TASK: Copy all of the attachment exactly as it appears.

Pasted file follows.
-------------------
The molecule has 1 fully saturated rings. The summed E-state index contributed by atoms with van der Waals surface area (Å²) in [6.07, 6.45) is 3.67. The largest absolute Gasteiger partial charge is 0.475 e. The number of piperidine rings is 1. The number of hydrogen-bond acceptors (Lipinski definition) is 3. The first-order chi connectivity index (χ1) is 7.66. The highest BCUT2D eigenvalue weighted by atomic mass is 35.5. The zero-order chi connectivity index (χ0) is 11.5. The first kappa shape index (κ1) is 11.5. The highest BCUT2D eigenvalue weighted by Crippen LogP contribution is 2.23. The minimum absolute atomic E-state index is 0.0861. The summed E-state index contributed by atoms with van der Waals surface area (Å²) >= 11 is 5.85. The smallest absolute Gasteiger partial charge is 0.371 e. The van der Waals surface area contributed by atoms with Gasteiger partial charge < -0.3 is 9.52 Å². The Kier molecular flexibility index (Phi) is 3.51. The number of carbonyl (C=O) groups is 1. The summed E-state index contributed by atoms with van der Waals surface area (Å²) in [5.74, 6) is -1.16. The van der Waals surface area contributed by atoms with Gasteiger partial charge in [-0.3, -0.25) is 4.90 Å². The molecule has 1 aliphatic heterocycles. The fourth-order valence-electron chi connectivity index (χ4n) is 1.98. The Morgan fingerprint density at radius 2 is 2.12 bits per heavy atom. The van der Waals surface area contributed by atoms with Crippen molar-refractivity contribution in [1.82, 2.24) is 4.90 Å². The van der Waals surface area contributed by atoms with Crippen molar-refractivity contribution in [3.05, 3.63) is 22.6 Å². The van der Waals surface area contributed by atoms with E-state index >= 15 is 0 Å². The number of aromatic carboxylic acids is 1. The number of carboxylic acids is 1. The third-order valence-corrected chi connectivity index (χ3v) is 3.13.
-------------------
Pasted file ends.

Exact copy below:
The molecule has 1 fully saturated rings. The summed E-state index contributed by atoms with van der Waals surface area (Å²) in [6.07, 6.45) is 3.67. The largest absolute Gasteiger partial charge is 0.475 e. The number of piperidine rings is 1. The number of hydrogen-bond acceptors (Lipinski definition) is 3. The first-order chi connectivity index (χ1) is 7.66. The highest BCUT2D eigenvalue weighted by atomic mass is 35.5. The zero-order chi connectivity index (χ0) is 11.5. The first kappa shape index (κ1) is 11.5. The highest BCUT2D eigenvalue weighted by Crippen LogP contribution is 2.23. The minimum absolute atomic E-state index is 0.0861. The summed E-state index contributed by atoms with van der Waals surface area (Å²) >= 11 is 5.85. The smallest absolute Gasteiger partial charge is 0.371 e. The van der Waals surface area contributed by atoms with Gasteiger partial charge < -0.3 is 9.52 Å². The Kier molecular flexibility index (Phi) is 3.51. The number of carbonyl (C=O) groups is 1. The summed E-state index contributed by atoms with van der Waals surface area (Å²) in [5.74, 6) is -1.16. The van der Waals surface area contributed by atoms with Gasteiger partial charge in [-0.3, -0.25) is 4.90 Å². The molecule has 1 aliphatic heterocycles. The fourth-order valence-electron chi connectivity index (χ4n) is 1.98. The Morgan fingerprint density at radius 2 is 2.12 bits per heavy atom. The van der Waals surface area contributed by atoms with Crippen molar-refractivity contribution in [1.82, 2.24) is 4.90 Å². The van der Waals surface area contributed by atoms with Crippen molar-refractivity contribution in [3.05, 3.63) is 22.6 Å². The van der Waals surface area contributed by atoms with E-state index >= 15 is 0 Å². The number of aromatic carboxylic acids is 1. The number of carboxylic acids is 1. The third-order valence-corrected chi connectivity index (χ3v) is 3.13.